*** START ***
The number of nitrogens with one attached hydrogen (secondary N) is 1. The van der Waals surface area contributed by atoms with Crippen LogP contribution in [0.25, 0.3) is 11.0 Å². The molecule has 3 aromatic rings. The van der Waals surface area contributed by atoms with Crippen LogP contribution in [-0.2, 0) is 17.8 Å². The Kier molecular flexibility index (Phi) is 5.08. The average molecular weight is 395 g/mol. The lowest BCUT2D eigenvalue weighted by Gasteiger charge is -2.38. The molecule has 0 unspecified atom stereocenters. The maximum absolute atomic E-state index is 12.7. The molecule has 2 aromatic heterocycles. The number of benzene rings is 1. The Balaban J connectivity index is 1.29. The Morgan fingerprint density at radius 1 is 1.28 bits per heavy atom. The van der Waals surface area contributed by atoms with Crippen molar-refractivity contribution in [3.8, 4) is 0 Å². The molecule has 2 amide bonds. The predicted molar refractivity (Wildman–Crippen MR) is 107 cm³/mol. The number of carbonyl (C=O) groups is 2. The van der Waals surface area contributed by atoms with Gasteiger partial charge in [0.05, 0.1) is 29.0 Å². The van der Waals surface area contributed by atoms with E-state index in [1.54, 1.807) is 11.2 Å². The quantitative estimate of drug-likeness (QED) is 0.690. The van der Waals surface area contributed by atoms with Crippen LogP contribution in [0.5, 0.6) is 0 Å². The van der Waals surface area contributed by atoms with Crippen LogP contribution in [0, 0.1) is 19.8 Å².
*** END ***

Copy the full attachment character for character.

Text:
The number of nitrogens with one attached hydrogen (secondary N) is 1. The van der Waals surface area contributed by atoms with Crippen LogP contribution in [0.25, 0.3) is 11.0 Å². The molecule has 3 aromatic rings. The van der Waals surface area contributed by atoms with Crippen LogP contribution in [-0.2, 0) is 17.8 Å². The Kier molecular flexibility index (Phi) is 5.08. The average molecular weight is 395 g/mol. The lowest BCUT2D eigenvalue weighted by Gasteiger charge is -2.38. The molecule has 0 unspecified atom stereocenters. The maximum absolute atomic E-state index is 12.7. The molecule has 2 aromatic heterocycles. The number of benzene rings is 1. The Balaban J connectivity index is 1.29. The Morgan fingerprint density at radius 1 is 1.28 bits per heavy atom. The van der Waals surface area contributed by atoms with Crippen molar-refractivity contribution in [3.8, 4) is 0 Å². The molecule has 2 amide bonds. The predicted molar refractivity (Wildman–Crippen MR) is 107 cm³/mol. The number of carbonyl (C=O) groups is 2. The van der Waals surface area contributed by atoms with Gasteiger partial charge in [0.05, 0.1) is 29.0 Å². The van der Waals surface area contributed by atoms with E-state index in [1.54, 1.807) is 11.2 Å². The quantitative estimate of drug-likeness (QED) is 0.690. The van der Waals surface area contributed by atoms with Crippen LogP contribution in [0.5, 0.6) is 0 Å². The van der Waals surface area contributed by atoms with Crippen LogP contribution in [0, 0.1) is 19.8 Å².